LONDON (Reuters) - British insurers look set to absorb 1 billion pounds of flood-related claims this year, their biggest flood damage bill since 2007, accountancy firm PricewaterhouseCoopers said on Friday.
Heavy flooding during the summer inflicted a loss of about 500 million pounds on the industry, and further inundations this week across England and Wales are likely to boost the total for the year to 1 billion pounds, PwC said.
That would be the most since 2007, when severe flooding in several parts of England triggered claims of about 3 billion pounds, according to the Association of British Insurers.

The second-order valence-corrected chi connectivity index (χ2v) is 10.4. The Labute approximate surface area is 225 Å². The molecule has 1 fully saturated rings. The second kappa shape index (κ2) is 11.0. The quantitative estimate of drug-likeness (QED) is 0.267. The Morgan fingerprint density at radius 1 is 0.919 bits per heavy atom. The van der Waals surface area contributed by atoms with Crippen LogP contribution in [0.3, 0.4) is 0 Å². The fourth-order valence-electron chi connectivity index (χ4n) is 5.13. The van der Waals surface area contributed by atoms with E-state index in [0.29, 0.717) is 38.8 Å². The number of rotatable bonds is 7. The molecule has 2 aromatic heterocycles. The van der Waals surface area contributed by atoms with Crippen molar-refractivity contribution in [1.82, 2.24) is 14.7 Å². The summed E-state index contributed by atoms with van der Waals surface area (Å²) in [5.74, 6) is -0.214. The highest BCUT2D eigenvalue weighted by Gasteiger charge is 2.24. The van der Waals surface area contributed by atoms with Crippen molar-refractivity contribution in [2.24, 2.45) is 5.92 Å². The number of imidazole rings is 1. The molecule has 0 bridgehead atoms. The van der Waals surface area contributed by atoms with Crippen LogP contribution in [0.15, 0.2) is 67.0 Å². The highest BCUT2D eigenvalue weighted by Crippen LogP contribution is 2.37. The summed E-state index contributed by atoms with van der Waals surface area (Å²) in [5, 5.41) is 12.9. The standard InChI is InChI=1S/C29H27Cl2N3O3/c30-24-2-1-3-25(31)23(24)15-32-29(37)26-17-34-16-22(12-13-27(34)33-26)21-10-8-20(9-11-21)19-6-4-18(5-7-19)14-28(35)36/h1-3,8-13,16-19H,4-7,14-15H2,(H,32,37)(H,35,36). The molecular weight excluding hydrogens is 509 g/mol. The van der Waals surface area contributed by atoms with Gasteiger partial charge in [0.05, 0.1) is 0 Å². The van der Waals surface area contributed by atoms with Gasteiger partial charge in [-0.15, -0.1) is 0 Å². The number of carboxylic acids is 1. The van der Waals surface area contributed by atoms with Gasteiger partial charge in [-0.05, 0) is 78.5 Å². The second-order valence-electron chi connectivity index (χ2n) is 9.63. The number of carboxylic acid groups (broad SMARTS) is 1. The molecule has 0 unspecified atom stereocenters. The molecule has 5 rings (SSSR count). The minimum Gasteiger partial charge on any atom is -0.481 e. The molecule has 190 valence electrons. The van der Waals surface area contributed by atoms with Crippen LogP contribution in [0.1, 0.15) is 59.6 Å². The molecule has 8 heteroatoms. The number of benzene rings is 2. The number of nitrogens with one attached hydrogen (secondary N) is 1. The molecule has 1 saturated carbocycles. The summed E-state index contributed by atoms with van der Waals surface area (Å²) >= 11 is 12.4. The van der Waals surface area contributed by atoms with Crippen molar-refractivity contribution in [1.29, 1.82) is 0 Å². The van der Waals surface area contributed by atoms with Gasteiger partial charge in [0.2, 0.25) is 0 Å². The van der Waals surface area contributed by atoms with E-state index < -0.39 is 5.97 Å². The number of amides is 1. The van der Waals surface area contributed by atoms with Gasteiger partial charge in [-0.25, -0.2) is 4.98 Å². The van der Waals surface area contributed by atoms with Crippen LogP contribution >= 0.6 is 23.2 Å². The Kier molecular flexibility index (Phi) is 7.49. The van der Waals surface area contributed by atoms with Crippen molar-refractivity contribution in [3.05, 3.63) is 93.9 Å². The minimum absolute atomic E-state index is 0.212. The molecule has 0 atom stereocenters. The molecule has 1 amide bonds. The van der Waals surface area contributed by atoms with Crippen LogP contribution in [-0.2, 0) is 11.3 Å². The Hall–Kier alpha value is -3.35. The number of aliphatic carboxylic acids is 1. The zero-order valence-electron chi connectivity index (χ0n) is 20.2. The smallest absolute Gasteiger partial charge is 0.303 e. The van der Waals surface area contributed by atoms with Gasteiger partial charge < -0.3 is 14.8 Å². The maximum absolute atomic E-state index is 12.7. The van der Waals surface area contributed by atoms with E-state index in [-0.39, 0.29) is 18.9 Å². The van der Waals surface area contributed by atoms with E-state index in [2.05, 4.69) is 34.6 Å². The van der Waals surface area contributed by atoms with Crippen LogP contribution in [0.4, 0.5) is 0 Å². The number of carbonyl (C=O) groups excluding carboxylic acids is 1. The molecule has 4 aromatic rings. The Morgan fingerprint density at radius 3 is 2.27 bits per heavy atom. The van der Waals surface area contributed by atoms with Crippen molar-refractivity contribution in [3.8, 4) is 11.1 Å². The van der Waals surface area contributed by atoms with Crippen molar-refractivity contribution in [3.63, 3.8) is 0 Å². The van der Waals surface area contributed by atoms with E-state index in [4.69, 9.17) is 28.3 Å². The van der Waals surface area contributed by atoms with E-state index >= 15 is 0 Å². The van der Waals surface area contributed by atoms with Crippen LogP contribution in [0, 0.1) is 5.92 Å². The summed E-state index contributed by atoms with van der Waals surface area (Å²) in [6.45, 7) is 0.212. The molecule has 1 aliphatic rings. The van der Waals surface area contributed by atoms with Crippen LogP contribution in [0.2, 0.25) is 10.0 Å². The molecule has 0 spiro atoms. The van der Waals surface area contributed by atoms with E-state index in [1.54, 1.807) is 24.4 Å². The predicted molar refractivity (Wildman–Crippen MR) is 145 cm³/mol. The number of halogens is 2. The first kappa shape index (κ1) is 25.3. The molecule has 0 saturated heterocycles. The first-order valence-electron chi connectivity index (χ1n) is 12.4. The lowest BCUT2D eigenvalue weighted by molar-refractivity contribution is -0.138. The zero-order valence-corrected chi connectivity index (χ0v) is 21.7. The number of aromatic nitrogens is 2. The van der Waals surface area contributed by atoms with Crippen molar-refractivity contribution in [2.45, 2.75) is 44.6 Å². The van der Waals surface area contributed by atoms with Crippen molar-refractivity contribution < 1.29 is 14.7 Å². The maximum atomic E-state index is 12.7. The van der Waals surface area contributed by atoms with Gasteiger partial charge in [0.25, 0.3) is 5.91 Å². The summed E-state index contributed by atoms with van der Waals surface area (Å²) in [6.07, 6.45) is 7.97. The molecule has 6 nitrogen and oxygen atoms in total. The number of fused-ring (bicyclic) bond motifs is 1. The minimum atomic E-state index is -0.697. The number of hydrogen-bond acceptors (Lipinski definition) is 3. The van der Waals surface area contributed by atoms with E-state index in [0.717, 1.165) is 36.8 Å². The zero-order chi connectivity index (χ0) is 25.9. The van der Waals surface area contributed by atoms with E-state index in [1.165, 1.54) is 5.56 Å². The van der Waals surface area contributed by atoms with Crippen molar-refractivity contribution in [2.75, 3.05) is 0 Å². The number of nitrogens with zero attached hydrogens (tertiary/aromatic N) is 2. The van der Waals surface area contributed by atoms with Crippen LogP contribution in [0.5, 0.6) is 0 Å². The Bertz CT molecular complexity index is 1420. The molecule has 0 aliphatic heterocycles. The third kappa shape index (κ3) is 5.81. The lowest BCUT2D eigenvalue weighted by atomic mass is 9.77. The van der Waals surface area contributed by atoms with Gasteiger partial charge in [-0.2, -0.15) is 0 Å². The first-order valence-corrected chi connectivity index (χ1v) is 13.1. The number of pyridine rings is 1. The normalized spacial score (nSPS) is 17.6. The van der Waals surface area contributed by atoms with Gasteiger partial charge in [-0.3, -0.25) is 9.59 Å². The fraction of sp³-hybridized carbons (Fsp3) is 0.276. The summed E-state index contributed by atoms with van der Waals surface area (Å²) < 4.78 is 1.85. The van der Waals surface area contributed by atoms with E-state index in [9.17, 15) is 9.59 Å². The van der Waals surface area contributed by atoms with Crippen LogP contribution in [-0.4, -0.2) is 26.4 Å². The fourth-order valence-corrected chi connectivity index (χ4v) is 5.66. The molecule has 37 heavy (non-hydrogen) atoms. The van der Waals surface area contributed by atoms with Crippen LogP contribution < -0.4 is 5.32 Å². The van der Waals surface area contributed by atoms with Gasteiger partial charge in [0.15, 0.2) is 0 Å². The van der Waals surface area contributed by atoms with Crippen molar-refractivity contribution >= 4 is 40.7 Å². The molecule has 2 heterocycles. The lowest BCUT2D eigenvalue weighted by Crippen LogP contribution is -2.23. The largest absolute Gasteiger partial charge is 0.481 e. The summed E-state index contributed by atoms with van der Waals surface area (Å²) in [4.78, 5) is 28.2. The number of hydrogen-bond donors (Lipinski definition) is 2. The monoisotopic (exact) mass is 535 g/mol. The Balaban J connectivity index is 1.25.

The fresh wave of flood damage comes as the insurance industry is locked in talks with the government over how to guarantee affordable insurance for homes in flood-prone regions once an existing subsidy arrangement expires next year.
The industry's favoured solution, a fund financed by a levy on low risk households and backstopped by the taxpayer, could fail because the government is reluctant to act as insurer of last resort, industry sources told Reuters on Thursday.
"Who will step in to insure homeowners exposed to flood risk remains a key question for insurers and customers alike," said Domenico Del Re, PwC's head of catastrophe management.
Britain's Environment Agency said 59 flood warnings, indicating that flooding is expected, were in place across England on Friday.
Britain's leading home insurers include Aviva, RSA, and Direct Line.
Reporting by Myles Neligan; Editing by Helen Massy-Beresford